The work is part of a show called "Member's Choice" which is images selected by the Texas Documentary Photography Group. Interesting thing about this show, we usually do shows more along the lines of themed exhibitions, you know, shows like the Stomp That Grape! where we explored wine making in Texas and the like. This show is different. It represents the photographers own selection. It was kind of interesting to be free from a theme and be able to cull from the archives to be included in a show such as this and I honestly think the open theme does a lot for making the show look more diverse.

Some details about the show. It's up now and it runs through February 26th. We are slated to have an opening reception on Thursday, January 24, from 4-6 pm with wine and cheese and the like so, if you're in the Austin area, feel free to stop on by and check out the work. I've got one piece in the show, it's a black and white image included in the lot. I've seen pictures of the show and it looks rather nice so I hope you get to check it out if you are so inclined. 

Until next time...


Sunday, January 15, 2017

Lesson Learned from a Public Meltdown

Mariah Carey and Meryl Streep recently had public appearance that were, shall we say, very "public." One appearance tangled with equipment one with politics but they had something in common. They each had a very public vent of frustration culminating with a public response. 

For Mariah Carey, it was a New Year's Eve performance that caused all but a melt-down, to the point that people were joking about it. ("Did you hear they had to call out the Department of Homeland Security in New York on New Year's Eve? Mariah Carey dropped a bomb on Times Square.") While I haven't extensively studied exactly what happened, I believe it can be summed up by saying she ended up performing one song while the music was playing another. There was even talk of sabotage, as some in the Carey camp claimed she was setup to perform the wrong song.

I think the big takeaway for artists here is that we sometimes work with equipment and, yes, that equipment can sometimes be faulty. Accidents happen, mistakes are made, we are all human. Does anybody out there reading this really actually think that Mariah Carey cannot sing? Anybody? Bueller...Bueller? No, we all know she's one of the greatest singers of a generation and she's got a slew of hit records to back that up. She's written songs, she's recorded songs, she's a solid artist and you really can't take that away from her now, can you? OK, so her New Year's Eve performance was maybe not her best and things got messed up but does that make her any less of an artist? Heck, I'll go so far as to say I can only imagine what she must have felt after that performance. It must be the most frustrating thing in the world to have that happen to you. I honestly feel bad after watching what happened and I honestly feel that we owe it to her as an artist to remember her body of work. Maybe you've seen a good song that she's performed or one of her songs came on the radio and it reminded you of something nice or maybe she penned a catchy tune once that left you humming along. She's a talented artist, a great performer, and I intend to remember her that way. If nothing else, her New Year's Eve performance should serve as a reminder of how good her good performances were. To put it another way, she's made it this far without having that kind of faulty equipment hit her, shouldn't she get props for that? Personally, I choose to remember her good work and this incident might encourage me to download one of her songs in support of her so-called "meltdown."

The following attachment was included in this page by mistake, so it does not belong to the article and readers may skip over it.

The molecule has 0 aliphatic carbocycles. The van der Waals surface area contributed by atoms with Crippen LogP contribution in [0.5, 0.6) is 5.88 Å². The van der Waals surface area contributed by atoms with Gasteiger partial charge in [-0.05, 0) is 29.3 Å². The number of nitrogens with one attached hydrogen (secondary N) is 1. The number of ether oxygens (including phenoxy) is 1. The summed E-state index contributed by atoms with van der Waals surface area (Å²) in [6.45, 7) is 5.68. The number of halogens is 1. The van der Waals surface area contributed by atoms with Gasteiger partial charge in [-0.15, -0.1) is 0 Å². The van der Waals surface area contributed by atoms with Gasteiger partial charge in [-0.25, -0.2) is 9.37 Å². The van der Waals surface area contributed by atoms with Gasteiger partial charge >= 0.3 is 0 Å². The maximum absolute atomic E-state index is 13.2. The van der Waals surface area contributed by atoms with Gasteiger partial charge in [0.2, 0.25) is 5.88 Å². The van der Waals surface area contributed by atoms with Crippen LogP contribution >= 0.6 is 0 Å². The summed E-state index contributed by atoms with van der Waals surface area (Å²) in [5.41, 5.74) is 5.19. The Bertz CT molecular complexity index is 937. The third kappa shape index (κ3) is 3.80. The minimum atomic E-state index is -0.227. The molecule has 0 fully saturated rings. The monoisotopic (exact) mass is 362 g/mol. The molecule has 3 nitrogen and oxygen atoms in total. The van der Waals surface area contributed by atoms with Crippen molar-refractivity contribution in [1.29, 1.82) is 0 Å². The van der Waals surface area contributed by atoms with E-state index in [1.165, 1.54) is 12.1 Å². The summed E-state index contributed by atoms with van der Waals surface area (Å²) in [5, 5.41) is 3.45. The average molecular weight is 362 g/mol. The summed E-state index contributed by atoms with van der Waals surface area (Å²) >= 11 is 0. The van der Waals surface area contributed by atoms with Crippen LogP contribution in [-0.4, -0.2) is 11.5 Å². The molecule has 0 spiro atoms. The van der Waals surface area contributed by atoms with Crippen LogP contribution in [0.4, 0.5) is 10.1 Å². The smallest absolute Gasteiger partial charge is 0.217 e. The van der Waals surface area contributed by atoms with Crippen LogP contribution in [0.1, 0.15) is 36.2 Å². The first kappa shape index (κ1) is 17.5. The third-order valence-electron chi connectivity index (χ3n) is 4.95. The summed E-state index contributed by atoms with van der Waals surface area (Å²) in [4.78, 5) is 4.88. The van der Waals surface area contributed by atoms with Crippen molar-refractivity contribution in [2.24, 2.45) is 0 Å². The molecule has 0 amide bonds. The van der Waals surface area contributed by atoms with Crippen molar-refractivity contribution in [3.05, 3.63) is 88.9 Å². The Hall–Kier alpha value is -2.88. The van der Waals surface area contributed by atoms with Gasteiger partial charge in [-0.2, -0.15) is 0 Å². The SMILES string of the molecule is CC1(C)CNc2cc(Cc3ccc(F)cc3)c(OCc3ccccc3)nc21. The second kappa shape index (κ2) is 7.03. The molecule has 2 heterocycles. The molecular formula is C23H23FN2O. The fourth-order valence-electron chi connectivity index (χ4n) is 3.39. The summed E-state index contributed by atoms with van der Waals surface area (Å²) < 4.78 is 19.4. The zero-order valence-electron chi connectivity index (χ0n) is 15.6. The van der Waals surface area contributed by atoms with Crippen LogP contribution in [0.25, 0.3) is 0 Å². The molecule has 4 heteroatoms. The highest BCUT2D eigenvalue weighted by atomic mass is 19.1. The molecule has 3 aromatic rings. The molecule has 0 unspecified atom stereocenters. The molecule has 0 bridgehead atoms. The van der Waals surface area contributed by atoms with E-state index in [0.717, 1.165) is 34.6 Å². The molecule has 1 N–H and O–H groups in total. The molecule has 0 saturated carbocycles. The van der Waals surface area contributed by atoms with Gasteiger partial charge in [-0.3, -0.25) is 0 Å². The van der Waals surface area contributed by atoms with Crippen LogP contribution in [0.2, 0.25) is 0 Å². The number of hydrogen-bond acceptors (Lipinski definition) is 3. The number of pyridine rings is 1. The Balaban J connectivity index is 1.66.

For Meryl Streep, perhaps the most frustrating of all is the idea, real or perceived, that you cannot do what it is you do for political reasons. You may or may not agree with her political stance on issues but consider this: how many films or images are being crafted in North Korea? I've personally spoken to this before as well. As a photographer and an artist, I simply cannot do what it is I do without enjoying and exercising an aggregate of personal freedom.  Freedom is a prerequisite for art and, as an artist, she felt it her duty to speak out to defend her ability to exercise her craft. Some will say she alienated her audience, perhaps that is the case, but she felt it her right or perhaps her duty to speak out to what she viewed as an unacceptable condition. It was her award time allotment and she opted to speak as she saw fit, taking a stand against something she saw as unjust. As an artist, my takeaway here would be that I should be able to speak out if I really saw the need to say something. At times, society looks for artists to be leaders, trailblazers in their fields and, let's face it, our artistic platform offers us an opportunity for a bit of a public facade. We can lend that face to many causes and use our platform as a means to invoke change that we want to see in the world. Or, you know, we can make pretty pictures. As an artist, I feel it's a good thing the choice is ours to make.

I hope you have some interesting lessons from these recent public appearances. While I am not an artist of the caliber of a Mariah or a Meryl, I like to think that events such as these can help shape my view of the role artists play in society. And, yes, I still like to make some pretty pictures as well.